Now as all of you know, I am the last person to point a finger at someone for their use of hyperbole. When I'm upset about a subject, I am more than happy to say the most outlandish things. Nevertheless, it does bother me when I see bloggers helping people push the panic button on an issue that is very controversial. This one in particular: children and vaccinations. Full disclosure: I've blogged several times about this, but suffice it to say I am very much in favor of vaccinating children, both for their own health and that of the community at large. Which is why I am upset at the always-over-the-top Barbara Curtis (to whom I will not be linking in this post), whose headline on Friday at her Mommy Life blog screams "EPA: autism boom correlates w/aborted fetal DNA in vaccines". The blog post below goes on to quote a number of spurious sources on the link between autism and aborted fetal DNA in vaccines. Yes, you read that correctly: aborted fetal DNA. After reading that, I was suspicious. Needless to say.
I immediately went online and did some research. As it turns out, the human cell cultures in which a number of vaccines are grown do sadly have their origins in aborted fetal tissue - from the 1960's. The cell cultures have grown on their own since then and no additional fetal tissue has been needed or used. The National Catholic Bioethics Center has an excellent set of FAQs on the issue, which includes a statement by the Pontifical Academy for Life that says that Catholics should have no reservations about vaccinating their children because of this link to 1960's abortions.
Now, I am not Catholic, but if the Pope makes a statement on the issue of abortion, I'm very, very likely agree with it. Additionally, since our pediatrician is a numerary in Opus Dei and yet has never mentioned this as an issue, I am additionally glad we went ahead and vaccinated the boys, even in light of this discovery.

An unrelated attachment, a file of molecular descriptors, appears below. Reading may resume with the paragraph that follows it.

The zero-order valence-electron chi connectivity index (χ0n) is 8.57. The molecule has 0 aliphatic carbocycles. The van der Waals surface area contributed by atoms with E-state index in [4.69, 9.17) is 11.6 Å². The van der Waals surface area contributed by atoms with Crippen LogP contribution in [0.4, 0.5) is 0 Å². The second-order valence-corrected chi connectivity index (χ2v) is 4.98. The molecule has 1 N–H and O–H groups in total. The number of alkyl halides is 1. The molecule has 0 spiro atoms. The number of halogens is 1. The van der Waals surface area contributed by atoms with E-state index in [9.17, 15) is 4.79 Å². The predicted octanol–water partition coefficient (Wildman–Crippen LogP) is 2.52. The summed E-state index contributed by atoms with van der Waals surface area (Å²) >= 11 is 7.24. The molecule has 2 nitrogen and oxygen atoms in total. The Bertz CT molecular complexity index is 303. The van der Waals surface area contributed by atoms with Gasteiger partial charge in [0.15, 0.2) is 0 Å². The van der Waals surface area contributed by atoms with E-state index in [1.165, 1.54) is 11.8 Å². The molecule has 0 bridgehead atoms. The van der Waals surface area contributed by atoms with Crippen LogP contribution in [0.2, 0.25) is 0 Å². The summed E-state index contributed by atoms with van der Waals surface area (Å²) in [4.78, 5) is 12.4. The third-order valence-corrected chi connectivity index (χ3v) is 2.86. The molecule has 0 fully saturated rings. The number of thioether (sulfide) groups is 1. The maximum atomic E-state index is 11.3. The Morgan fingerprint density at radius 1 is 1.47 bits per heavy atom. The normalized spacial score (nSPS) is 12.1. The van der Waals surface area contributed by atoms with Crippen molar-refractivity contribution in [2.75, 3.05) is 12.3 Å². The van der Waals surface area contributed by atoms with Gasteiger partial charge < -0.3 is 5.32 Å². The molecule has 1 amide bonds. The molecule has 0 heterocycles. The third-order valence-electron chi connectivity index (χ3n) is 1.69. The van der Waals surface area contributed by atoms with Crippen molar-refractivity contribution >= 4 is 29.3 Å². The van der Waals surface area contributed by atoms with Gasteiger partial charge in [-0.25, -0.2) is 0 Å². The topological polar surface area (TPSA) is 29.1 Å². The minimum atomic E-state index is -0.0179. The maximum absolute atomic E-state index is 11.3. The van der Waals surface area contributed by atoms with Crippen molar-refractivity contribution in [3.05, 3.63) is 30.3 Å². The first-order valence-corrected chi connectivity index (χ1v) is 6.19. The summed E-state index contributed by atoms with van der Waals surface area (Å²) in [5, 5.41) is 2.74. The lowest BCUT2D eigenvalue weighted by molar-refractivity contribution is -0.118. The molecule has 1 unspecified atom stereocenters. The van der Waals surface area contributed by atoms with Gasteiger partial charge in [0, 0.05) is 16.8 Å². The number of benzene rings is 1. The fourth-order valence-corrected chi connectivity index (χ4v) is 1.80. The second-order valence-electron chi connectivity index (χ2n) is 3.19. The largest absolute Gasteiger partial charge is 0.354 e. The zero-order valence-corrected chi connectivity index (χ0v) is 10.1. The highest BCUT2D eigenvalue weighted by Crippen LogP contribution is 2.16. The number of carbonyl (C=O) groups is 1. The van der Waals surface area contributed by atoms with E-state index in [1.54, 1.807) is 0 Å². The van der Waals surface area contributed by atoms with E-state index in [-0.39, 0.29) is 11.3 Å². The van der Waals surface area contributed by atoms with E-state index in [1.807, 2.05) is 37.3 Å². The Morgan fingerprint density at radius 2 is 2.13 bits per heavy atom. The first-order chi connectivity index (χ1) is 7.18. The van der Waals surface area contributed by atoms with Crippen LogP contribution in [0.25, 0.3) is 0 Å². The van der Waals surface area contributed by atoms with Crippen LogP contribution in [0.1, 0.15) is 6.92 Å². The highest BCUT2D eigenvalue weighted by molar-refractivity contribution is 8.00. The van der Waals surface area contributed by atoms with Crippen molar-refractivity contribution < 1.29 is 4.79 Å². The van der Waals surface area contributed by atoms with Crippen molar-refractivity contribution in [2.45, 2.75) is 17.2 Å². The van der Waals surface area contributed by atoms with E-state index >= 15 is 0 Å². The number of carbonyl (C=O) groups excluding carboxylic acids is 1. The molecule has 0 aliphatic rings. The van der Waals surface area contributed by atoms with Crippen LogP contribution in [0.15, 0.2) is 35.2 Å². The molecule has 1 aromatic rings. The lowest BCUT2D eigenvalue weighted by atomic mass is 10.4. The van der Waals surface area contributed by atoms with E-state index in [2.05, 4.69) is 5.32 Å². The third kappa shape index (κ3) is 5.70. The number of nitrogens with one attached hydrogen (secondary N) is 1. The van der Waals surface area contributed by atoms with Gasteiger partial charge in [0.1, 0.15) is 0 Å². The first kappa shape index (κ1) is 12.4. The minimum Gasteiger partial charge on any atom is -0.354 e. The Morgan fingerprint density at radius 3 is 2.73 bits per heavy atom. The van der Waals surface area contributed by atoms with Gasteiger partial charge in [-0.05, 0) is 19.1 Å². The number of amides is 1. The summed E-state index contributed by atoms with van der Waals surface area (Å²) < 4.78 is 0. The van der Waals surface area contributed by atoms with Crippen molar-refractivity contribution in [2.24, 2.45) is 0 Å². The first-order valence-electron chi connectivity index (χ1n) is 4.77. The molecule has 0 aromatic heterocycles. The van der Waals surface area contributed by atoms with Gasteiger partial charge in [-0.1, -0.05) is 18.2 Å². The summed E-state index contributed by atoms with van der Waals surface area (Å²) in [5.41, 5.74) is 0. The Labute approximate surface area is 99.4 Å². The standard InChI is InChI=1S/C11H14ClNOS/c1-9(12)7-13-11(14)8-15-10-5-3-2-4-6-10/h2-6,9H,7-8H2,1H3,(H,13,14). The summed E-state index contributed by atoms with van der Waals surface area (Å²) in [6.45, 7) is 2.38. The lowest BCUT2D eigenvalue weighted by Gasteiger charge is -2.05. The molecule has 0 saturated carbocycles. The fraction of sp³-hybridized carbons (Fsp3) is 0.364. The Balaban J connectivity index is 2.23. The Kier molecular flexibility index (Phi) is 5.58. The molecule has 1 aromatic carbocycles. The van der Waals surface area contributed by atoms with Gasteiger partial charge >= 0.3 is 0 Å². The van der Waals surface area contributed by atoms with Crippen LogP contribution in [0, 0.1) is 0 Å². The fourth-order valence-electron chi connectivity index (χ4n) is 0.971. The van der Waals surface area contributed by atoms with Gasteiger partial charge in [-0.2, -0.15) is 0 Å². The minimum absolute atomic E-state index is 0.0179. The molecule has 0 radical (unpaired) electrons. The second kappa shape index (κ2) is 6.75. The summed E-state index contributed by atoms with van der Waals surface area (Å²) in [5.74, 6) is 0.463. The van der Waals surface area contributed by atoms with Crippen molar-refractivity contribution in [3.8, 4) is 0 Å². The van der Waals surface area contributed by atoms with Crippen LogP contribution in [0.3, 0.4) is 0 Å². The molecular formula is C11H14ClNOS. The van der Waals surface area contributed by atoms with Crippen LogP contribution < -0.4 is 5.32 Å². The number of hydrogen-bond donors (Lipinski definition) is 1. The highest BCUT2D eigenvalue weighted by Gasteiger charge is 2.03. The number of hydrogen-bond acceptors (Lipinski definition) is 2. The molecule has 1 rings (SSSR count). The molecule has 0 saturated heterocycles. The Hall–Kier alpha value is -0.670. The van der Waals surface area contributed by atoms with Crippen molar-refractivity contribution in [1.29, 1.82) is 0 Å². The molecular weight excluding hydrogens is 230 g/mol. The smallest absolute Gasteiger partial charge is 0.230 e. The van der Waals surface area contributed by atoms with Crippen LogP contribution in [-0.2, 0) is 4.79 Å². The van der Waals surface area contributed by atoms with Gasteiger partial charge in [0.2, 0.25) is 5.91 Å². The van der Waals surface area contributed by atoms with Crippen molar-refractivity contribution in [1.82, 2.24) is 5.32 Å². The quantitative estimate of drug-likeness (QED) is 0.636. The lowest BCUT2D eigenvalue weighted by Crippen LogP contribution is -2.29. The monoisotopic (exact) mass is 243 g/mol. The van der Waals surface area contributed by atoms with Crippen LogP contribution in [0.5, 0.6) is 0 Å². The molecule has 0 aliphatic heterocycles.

I made a comment like this on Barbara's post, very civil in tone (yes, it really was) and she, naturally, refused to approve it. This has happened several times before, on everything from the history of pretzels to the child abuse perpetrated by followers of Michael Pearl. I have no idea why she doesn't like my comments, but I can only assume if you disagree with her even slightly, you get the boot.
Why would you go out of your way to create hysteria among people? For some people this issue of whether or not to vaccinate their children is very important and charged with emotion; why feed that emotion with half-baked assertions and links to websites that don't tell anything close to the entire story? Barbara herself is Catholic, which is why I thought she would appreciate the authorities from the Catholic church that I linked to. But they were obviously less interesting than the sensationalism of the sites she found, and so weren't worthy of notice.
There is a lesson in this for me more than anything else, since I really can't bring myself to be actually angry that someone 1000 miles away hit "delete" on something I wrote. If I was angry over that, I'd be a little too thin-skinned to stick my nose out any write anything. But what needs remembering is this: facts are always more important that the emotional impact you hope to make when you write something. If you want emotional impact and the facts fail to provide, take up fiction writing. And don't forget to tell everyone it's fiction before you hit the "publish" button.